Second, if you can’t change it, you need to change how you look at it! I couldn’t change that Amanda got pregnant, but I could see it differently. The situation didn’t have to be frightening; it could be exciting instead. My daughter was getting a sister! Instead of being afraid it wasn’t a man my husband or I had ever met, we needed to focus on Amanda’s ability to make good decisions and trust her.

Many of the times I was upset early in my co-parenting journey could have been avoided if I had either changed the situation or changed my attitude. There’s no sense in crying over spilled milk or closed blinds. If she’s not harming our daughter, is there really any reason to be alarmed? Nope.

Quit Being a Control Freak

It really all comes down to control, or the lack thereof. When you co-parent between two homes, you don’t get to control every aspect of your child’s upbringing. Amanda is Vegan-ish, but she doesn’t tell me what I can cook for her daughter in my house. Kevin and I are stringent when it comes to screen time, but we don’t tell Amanda how many hours K can play on the iPad at her other house.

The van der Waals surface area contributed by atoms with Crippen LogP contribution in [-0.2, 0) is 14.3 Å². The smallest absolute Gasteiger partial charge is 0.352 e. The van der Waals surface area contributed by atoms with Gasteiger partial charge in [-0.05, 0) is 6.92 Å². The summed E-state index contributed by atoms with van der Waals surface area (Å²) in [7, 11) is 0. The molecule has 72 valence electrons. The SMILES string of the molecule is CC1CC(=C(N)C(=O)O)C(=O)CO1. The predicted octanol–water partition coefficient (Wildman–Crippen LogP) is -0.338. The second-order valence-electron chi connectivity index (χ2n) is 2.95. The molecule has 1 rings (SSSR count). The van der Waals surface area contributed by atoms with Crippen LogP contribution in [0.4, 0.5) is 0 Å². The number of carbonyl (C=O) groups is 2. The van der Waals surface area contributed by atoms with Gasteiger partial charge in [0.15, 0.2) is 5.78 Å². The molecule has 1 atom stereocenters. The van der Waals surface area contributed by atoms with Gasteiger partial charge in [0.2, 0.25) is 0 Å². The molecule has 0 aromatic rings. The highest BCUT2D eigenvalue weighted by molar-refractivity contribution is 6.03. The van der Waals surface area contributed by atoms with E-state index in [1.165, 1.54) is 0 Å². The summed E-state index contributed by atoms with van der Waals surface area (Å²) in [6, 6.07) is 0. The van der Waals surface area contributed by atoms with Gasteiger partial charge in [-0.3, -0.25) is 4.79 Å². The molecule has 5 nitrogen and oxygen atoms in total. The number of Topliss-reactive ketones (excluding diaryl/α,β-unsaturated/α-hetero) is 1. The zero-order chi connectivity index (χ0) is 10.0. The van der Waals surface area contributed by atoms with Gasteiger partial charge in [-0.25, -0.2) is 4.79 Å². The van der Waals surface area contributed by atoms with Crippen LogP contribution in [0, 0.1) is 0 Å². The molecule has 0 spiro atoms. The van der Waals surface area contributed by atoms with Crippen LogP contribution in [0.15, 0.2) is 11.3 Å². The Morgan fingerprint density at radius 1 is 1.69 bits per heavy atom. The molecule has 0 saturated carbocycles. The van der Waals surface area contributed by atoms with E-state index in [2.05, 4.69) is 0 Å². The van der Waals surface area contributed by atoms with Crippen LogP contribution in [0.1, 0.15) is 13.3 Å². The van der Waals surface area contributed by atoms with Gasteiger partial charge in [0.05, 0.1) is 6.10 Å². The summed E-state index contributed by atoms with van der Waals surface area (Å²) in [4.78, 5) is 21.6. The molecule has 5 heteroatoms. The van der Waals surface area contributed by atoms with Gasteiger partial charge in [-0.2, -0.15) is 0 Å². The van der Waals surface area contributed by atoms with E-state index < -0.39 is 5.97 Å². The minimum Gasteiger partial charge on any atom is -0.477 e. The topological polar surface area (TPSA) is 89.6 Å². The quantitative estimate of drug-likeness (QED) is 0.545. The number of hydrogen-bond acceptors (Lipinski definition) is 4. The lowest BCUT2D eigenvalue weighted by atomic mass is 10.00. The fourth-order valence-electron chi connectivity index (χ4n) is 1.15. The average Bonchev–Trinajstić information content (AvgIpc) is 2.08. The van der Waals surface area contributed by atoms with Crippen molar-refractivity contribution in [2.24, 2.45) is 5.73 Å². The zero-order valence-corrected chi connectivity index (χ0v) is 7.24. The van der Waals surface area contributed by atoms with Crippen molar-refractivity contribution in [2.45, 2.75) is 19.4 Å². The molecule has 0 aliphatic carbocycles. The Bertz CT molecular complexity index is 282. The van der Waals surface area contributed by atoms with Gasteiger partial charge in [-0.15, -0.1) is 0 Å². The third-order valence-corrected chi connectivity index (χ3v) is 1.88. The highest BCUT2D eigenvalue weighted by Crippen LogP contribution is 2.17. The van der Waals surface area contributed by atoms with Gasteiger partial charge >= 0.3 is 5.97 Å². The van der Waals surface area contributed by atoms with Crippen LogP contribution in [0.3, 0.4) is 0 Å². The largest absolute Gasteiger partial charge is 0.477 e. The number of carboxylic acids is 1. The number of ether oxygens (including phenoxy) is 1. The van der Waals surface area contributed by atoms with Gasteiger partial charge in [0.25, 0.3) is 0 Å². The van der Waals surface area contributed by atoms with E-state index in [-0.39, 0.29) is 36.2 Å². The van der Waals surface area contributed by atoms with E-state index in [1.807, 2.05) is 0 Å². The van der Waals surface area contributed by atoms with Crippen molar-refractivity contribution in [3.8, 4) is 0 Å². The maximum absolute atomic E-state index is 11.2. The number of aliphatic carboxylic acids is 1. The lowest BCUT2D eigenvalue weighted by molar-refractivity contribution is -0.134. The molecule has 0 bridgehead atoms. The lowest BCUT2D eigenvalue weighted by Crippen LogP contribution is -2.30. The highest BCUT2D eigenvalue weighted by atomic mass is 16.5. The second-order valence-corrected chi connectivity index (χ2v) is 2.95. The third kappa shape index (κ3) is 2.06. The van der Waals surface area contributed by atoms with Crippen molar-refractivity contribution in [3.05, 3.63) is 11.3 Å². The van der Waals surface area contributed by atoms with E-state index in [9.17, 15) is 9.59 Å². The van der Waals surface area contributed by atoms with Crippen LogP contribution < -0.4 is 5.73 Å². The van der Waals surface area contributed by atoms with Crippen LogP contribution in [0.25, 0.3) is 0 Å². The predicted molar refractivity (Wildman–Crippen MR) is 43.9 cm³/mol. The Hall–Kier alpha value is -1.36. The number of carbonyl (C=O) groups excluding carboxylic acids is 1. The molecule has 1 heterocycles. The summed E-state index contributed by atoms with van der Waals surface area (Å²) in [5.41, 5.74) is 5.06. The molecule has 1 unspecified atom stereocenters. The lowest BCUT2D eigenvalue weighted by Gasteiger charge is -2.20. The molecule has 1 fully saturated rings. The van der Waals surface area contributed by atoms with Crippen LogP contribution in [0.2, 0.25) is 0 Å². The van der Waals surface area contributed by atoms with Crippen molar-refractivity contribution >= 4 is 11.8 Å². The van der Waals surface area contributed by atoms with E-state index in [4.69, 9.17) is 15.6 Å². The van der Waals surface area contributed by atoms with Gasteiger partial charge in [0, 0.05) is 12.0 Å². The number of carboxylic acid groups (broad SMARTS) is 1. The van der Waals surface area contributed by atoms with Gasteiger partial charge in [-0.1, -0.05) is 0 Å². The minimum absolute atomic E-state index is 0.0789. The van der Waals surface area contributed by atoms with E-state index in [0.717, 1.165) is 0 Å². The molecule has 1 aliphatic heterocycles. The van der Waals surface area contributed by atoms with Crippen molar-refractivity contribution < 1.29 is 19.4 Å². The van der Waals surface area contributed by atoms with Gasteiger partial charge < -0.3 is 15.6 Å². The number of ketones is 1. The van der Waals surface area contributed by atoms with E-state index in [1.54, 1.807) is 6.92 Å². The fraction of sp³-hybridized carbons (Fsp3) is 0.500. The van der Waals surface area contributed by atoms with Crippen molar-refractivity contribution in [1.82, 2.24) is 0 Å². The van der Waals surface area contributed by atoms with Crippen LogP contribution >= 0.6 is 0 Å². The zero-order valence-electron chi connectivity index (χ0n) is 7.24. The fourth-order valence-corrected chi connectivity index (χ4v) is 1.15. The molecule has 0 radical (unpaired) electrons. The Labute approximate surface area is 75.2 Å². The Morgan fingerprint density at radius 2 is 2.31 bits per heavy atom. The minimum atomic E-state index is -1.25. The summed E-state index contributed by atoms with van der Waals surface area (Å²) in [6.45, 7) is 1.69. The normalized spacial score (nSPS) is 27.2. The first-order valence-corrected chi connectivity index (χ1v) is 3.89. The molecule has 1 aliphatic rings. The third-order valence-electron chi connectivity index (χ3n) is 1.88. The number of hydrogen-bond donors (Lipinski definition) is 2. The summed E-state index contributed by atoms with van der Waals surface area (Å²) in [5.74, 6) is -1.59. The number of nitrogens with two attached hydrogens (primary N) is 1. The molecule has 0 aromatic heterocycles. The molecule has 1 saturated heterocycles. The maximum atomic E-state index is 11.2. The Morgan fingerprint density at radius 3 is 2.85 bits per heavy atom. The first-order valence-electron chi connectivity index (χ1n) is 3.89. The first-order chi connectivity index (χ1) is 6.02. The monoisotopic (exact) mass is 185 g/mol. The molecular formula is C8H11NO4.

I wholeheartedly understand that it is difficult to give up control when it’s something you care so much about – your precious child. But you have to trust your co-parent to take care of your child in his/her care.

If you’re really struggling, try to talk to the other parent about making sure house rules are similar in both houses; consistency does help a child, and it will help you to know that you’re on the same page. If there are certain standards you can’t budge on (No R rated movies under 10, curfew at 9, etc.), then you’ll need to sit down and have a conversation and discuss the issues. You can’t make demands or control the conversation; the other parent has a say as well.

It’s All About Perspective

After several conversations about the past and our actions, Amanda and I finally understand exactly where we were each coming from with past actions. Though we may still disagree with the actions, understanding the other’s perspective has made a world of difference.

So let’s revisit those scenarios from earlier and see them from Mom’s perspective:

1. I was angry when she didn’t take our daughter to a softball game we had woken up early for, so we were left watching the other girls play. / K didn’t make it to that softball game because Mom had an ultrasound appointment, and K was going to get to see her sister for the first time. Amanda didn’t realize we planned to attend the game since it was on her day, so she didn’t think to give us a heads-up she wouldn’t be there. She openly communicated about all future games.